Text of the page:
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Re: tank removing
- From: Bill Moss <bill.moss@xxxxxxxxxxx>
- Date: Sat, 24 Feb 2007 19:10:52 -0500
- Subject: Re: tank removing
Not real difficult on any oilhead with the proper care. You can sort of
lift the tank enough on all of them including the RT but its best to
pull the tank and do house keeping at the same time (e.g., blowing out
all the dirt that collects under it over the years). A couple of simple
* Drain as much of the tank with a siphon beforehand. Gasoline
weighs about 7 pounds per gallon (water is 8.34, gasoline has
about 80% the density of water).
* You can pinch off the two rubber lines between the injector
manifold and the tank with vise grips. Put rubber tubing in the
jaws prior to doing this and you will NOT damage the FI hoses.
Note that only the return line really leaks when disconnected
since the line from the pump cannot bleed more than is in the line
* Mark the fuel lines with tape prior to pulling them. I mark the
upper in red on both the tubing and the plastic pipe and the lower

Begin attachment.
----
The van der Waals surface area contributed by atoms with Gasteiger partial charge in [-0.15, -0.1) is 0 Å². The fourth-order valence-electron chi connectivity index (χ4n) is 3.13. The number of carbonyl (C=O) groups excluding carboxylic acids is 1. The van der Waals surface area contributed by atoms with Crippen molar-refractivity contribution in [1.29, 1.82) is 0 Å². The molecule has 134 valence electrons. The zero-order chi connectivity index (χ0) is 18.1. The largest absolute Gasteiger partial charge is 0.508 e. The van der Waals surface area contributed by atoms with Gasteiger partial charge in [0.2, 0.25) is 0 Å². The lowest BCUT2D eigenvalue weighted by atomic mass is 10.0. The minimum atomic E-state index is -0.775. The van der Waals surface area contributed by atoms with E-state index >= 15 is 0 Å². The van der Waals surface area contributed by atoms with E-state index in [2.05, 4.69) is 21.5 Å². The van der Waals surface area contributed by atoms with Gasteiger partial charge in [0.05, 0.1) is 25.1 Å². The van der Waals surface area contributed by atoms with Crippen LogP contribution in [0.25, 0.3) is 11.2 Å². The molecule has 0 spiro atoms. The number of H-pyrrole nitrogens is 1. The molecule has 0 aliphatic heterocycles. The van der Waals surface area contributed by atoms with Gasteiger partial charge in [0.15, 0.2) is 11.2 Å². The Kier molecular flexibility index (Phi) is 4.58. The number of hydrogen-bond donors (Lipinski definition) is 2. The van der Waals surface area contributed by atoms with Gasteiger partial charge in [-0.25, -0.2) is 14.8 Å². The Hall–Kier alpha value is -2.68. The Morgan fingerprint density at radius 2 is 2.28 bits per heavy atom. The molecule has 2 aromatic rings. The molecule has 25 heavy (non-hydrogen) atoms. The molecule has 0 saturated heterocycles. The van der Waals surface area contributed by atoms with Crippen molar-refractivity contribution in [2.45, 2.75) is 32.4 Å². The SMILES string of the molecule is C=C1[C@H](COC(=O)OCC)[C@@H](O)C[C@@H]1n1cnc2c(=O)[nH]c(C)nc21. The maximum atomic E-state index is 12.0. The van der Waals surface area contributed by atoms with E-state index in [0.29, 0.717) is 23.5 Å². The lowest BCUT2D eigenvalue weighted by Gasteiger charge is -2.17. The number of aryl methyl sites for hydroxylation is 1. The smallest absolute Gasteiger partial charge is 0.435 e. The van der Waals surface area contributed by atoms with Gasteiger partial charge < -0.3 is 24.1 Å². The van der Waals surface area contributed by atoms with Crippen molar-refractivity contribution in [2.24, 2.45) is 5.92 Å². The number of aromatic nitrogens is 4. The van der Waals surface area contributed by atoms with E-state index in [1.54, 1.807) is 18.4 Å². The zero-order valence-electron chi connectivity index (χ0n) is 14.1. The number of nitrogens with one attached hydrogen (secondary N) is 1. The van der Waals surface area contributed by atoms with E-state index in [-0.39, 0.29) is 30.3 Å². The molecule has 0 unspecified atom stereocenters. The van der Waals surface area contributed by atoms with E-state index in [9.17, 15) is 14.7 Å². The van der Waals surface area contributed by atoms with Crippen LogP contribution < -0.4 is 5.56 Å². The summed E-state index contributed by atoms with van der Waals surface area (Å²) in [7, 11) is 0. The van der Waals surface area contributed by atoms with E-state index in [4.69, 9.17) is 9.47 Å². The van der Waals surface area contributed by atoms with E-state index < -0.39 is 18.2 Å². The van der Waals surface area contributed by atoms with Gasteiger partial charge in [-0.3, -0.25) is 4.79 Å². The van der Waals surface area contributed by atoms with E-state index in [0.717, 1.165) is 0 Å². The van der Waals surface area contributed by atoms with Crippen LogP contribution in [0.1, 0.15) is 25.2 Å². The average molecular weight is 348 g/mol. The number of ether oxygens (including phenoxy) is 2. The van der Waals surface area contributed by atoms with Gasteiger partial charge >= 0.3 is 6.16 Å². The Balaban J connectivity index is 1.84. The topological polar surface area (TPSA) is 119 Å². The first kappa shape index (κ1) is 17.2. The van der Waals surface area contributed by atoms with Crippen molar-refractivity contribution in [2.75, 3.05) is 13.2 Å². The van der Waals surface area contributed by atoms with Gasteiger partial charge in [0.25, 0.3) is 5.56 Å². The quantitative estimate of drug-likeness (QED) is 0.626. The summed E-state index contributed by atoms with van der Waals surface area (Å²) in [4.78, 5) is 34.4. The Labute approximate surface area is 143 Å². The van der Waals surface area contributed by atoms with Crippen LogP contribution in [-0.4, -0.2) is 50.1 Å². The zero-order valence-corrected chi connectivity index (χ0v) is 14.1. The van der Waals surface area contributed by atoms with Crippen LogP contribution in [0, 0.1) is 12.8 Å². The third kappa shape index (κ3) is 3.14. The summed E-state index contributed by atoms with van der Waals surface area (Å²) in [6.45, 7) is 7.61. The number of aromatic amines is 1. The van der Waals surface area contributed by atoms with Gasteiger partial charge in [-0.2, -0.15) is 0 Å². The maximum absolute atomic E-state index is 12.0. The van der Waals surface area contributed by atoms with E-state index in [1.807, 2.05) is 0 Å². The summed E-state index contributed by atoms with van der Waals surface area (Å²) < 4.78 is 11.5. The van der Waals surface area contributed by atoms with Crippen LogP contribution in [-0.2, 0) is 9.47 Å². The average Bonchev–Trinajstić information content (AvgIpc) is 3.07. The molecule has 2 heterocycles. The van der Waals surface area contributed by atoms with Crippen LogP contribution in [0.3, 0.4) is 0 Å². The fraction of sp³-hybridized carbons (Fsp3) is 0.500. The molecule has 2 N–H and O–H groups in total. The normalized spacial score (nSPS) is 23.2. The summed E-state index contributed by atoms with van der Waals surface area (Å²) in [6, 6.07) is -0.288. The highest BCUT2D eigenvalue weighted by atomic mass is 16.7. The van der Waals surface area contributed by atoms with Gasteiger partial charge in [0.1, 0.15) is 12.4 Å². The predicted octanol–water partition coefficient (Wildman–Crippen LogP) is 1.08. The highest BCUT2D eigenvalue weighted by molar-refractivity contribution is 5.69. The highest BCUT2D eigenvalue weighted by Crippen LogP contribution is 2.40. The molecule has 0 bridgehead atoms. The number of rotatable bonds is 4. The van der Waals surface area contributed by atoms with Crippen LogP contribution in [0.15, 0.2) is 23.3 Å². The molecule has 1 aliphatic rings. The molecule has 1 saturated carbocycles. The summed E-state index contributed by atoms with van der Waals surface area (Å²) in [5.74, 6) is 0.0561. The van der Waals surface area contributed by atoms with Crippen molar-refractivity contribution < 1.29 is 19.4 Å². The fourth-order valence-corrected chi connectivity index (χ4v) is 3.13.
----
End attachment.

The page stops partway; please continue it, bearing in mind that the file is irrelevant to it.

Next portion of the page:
in green using colored electrical tape. Any pattern is fine.
* Be careful with the electrical connection.
* The drain hoses, if the original setup, must go back from whence
they came. Mark each with tape in the same way as the fuel
lines.If you have done away with the charcoal cannister, than both
hoses are running to the ground and it does not matter which way
they are connected.
* If the tank is off, get a flange gasket (O ring) and change the
filter. The O ring is reusable but takes about 30 hours to shrink
back to size.
Marco S Hyman wrote:
> paul vangogh writes:
> > Is a battery difficult to replace?
> Which bike? It makes a whole bunch of difference.
> // marc
William (Bill) Moss
Those who will not reason,
those who cannot,
and those who dare not,
by Lord Byron
God grants liberty only to those who love it,
and are always ready to guard and defend it.
by Daniel Webster
Justice will not be served until those who are
unaffected are as outraged as those who are.
by Benjamin Franklin